FOX Business: Capitalism Lives Here
Continue Reading Below
After rallying early in the day, the markets slid far into negative territory in afternoon action as malaise set in across Wall Street.
As of 3:05 p.m. ET, the Dow Jones Industrial Average fell 115 points, or 0.79%, to 15007, the S&P 500 dipped 12.3 points, or 0.75%, to 1614 and the Nasdsaq Composite slumped 32.6 points, or 0.95%, to 3404.
The markets took a steep drop on Tuesday, with the S&P 500 tumbling 1%, as traders once again began to fret about how long central bank easing can last. The markets initially bounced back, with the Dow rallying more than 100 points. However, the rally lost steam by mid-morning, with stocks extending the selloff from the prior day.
The losses were broad, with cyclicals like consumer discretionary and financial shares, and defensive stocks like utilities all taking a beating. Consumer staples and materials generally fared the best.
Traders generally pinned the move lower on a general feeling of malaise: "I think overall, its just more of the weakness that’s seeped into global equity markets of late," Dan Greenhaus, chief global strategist with BTIG said.
A round of data on the eurozone manufacturing sector came in slightly weaker than economists expected. Industrial production across the struggling currency bloc was flat in April, compared to forecasts that it would tick up 0.4%.
The only U.S. data release comes in the afternoon, from the Treasury Department. The U.S. federal budget deficit is forecast to have narrowed to $110 billion in May from $124.6 billion the month prior.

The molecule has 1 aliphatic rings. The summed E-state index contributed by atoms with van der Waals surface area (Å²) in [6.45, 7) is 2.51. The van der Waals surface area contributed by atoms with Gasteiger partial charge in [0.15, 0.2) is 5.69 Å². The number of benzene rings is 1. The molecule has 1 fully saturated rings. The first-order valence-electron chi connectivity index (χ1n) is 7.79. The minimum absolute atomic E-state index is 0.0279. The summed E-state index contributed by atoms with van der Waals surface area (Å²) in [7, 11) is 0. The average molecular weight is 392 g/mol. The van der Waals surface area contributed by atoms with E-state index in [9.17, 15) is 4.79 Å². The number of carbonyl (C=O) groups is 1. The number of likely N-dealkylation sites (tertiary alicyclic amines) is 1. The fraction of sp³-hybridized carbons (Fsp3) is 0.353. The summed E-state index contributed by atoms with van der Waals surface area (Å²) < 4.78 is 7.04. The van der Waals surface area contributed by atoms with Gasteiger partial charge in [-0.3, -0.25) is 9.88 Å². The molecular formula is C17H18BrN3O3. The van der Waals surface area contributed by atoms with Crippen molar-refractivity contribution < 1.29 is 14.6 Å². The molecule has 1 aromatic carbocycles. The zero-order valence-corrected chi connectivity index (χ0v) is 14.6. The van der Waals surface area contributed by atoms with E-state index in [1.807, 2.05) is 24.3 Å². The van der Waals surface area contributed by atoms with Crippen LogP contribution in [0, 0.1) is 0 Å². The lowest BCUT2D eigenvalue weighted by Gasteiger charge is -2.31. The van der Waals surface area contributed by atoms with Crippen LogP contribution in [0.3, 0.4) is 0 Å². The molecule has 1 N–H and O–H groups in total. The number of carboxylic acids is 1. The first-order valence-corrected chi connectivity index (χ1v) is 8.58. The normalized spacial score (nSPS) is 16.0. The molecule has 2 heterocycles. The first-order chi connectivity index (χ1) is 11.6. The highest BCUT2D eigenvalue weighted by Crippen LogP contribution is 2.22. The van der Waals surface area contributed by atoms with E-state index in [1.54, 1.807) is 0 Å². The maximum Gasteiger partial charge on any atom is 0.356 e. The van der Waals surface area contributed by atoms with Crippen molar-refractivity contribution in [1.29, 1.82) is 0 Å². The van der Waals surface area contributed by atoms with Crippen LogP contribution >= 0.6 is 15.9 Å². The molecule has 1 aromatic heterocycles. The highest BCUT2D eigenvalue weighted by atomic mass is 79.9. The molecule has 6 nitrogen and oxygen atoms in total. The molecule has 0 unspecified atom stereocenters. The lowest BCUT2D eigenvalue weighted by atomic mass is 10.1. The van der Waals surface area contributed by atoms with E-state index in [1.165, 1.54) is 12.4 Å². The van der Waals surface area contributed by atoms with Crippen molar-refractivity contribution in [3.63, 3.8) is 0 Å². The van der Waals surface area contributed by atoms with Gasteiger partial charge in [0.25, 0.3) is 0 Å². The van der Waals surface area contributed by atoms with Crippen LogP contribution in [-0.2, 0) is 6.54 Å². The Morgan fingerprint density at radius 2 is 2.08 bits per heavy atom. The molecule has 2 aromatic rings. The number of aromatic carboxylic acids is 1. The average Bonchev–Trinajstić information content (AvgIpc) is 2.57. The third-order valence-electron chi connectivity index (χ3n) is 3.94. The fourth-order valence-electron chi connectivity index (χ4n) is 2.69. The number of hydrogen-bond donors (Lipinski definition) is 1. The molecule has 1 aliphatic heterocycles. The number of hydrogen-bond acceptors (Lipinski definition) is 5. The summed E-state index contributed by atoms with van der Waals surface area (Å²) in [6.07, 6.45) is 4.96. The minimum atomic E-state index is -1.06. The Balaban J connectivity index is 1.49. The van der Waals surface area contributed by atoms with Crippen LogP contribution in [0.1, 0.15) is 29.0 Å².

On the corporate front, Apollo Tyres said it would buy Cooper Tire & Rubber (NYSE:CTB) for $35 a share in cash in a roughly $2.5 billion deal. Pfizer (NYSE:PFE) settled with Teva Pharmaceuticals and Sun Pharmaceuticals for $2.15 billion over a patent-infringement claim.
Energy futures pushed higher despite a bearish weekly inventory report from the Energy Department. The report showed crude inventories swelling 2.5 million barrels, compared to expectations of a 400,000-barrel draw. The benchmark U.S. crude oil contract rose 13 cents, or 0.14%, to $95.50 a barrel. Wholesale New York Harbor gasoline dipped 0.2% to $2.817 a gallon. In metals, gold was little changed at $1,377 a troy ounce.
The Euro Stoxx rose 0.59% to 2699, the English FTSE 100 climbed 0.36% to 6363 and the German DAX edged up 0.07% to 8228.
In Asia, the Japanese Nikkei 225 tilted lower by 0.21% to 13289 and the Chinese Hang Seng sold off 1.2% to 21355.